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I am trying to understand multiprocessing in python.

I made a test program that finds the max number from a set of lists. It works fine for a limited number of processes, but at some point the program hangs if I increase the number to say 5000 processes.

Am I doing something wrong? Why does it hang if I increase the number of processes?

Here is my code:

from  multiprocessing import Process, Manager
import numpy.random as npyrnd

def getMaxRand(_num, shared_dict):
    '''
    create a list of random numbers
    picks max from list
    '''
    print 'starting process num:', _num
    rndList = npyrnd.random(size= 100)
    maxrnd = max(rndList)
    print 'ending process:', _num
    shared_dict[_num] = maxrnd



if __name__ == '__main__':
    processes = []
    manager = Manager()
    shared_dict= manager.dict()  
    for i in range(50): #hangs when this is increased to say 5000
        p = Process(target=getMaxRand, args=( i, shared_dict))
        processes.append(p)
    for p in processes:
        p.start()
    for p in processes:
        p.join()


    print shared_dict

EDIT:Having read some of the responses, Its clear that I can not just arbitrarily create many processes, and hope that multiprocessing library queues them for me. So a follow up question for me is how can I determine a max number of processes that i can run simultaneously?

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Any program will hang with that many processes, if you're using a regular, everyday PC. The only solution for that is using something with an obscene amount of cores, like Cuda. –  Renan May 20 '13 at 19:13
1  
Thanks for the comments, I guess I assumed that multiprocessing handles multiple processes and Queues them automatically. Looks like I need to manually manage and Quene my processes. –  adi May 20 '13 at 19:30
3  
@adi, if the work for each process is cpu-bound, you basically won't do better than the number of cores, i.e. multiprocessing.cpu_count(). –  Kylo May 20 '13 at 19:52
1  
What OS are you using? There's a pretty big difference in how multiprocessing works between Windows and Unix-like systems (in terms of overhead and limits on various solutions). There can also be system-dependent limits on things like the number of processes you can spawn. Also, your Pool solution doesn't actually create 5000 processes, just 8. It simply reuses those processes to do 5000 jobs (queuing the ones it hasn't got to yet). This distinction may or may not matter to you. –  Blckknght May 20 '13 at 20:25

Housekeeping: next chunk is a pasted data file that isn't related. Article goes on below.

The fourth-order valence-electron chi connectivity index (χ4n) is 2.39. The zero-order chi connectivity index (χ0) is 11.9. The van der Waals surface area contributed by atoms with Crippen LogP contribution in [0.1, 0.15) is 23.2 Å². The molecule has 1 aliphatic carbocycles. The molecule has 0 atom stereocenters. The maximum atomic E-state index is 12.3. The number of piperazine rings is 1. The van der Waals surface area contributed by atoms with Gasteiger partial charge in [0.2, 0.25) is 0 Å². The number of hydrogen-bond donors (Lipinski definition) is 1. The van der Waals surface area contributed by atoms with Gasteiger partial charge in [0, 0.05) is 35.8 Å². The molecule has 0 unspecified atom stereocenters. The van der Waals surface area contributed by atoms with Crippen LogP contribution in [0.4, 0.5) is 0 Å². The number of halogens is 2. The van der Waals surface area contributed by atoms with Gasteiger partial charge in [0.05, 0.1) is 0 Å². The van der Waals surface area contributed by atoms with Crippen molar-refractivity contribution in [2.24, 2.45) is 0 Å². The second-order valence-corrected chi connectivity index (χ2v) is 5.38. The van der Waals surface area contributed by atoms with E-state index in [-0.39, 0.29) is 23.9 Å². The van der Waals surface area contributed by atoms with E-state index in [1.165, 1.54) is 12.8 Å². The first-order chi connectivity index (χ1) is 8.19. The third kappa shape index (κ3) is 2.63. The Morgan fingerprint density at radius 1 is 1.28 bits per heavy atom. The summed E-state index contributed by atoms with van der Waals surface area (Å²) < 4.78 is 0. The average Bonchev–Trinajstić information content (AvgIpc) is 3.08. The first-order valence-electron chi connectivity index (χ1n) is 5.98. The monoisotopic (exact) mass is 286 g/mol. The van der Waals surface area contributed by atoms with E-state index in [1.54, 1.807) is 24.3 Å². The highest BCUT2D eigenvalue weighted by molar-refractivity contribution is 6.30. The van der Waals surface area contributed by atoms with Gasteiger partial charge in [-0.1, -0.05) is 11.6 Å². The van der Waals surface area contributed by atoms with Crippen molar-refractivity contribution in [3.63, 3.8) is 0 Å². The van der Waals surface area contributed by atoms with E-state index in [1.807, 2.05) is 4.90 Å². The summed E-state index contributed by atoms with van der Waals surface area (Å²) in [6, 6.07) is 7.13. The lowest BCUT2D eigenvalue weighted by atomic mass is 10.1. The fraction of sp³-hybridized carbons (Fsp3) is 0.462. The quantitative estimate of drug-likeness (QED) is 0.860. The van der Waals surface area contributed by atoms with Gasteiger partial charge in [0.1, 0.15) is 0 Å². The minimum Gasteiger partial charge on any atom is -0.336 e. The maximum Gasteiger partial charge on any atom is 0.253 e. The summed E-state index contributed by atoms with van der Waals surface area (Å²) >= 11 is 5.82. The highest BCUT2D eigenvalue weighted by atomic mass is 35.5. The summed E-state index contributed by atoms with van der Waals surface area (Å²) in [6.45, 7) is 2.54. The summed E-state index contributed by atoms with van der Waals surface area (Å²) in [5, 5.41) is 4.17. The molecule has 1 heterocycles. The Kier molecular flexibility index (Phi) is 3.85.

1  
@Blckknght Im using windows 7, on a 8 core machine. I could have used multiprocessing.cpu_count(). Also It looks like re-using processes is much faster than creating new processes. –  adi May 20 '13 at 20:28

1 Answer 1

I managed to overcome the large number of processes hanging my PC. It appears to be working for a fairly large number of processes (I tested upto 50000)

This is how i approached the problem:

from  multiprocessing import  Pool
import numpy.random as npyrnd


full_result = {}

def getMaxRand(_num):
    '''
    create a list of random numbers
    picks max from list
    '''
    print 'starting process num:', _num
    rndList = npyrnd.random(size= 100)
    maxrnd = max(rndList)
    print 'ending process:', _num

    return (_num, maxrnd)

def accumulateResults(result):
    print 'getting result' , result
    full_result[result[0]] = result[1]

def doProcesses():
    pool = Pool(processes=8)    
    for i in range(5000): #if I increase this number will it crash?
        pool.apply_async(getMaxRand, args=( i, ), callback=accumulateResults)
    pool.close()
    pool.join()



if __name__ == '__main__':
    doProcesses()
    print 'FINAL:', full_result

Thanks @mgilson and @Kylo for pointing me in this direction.

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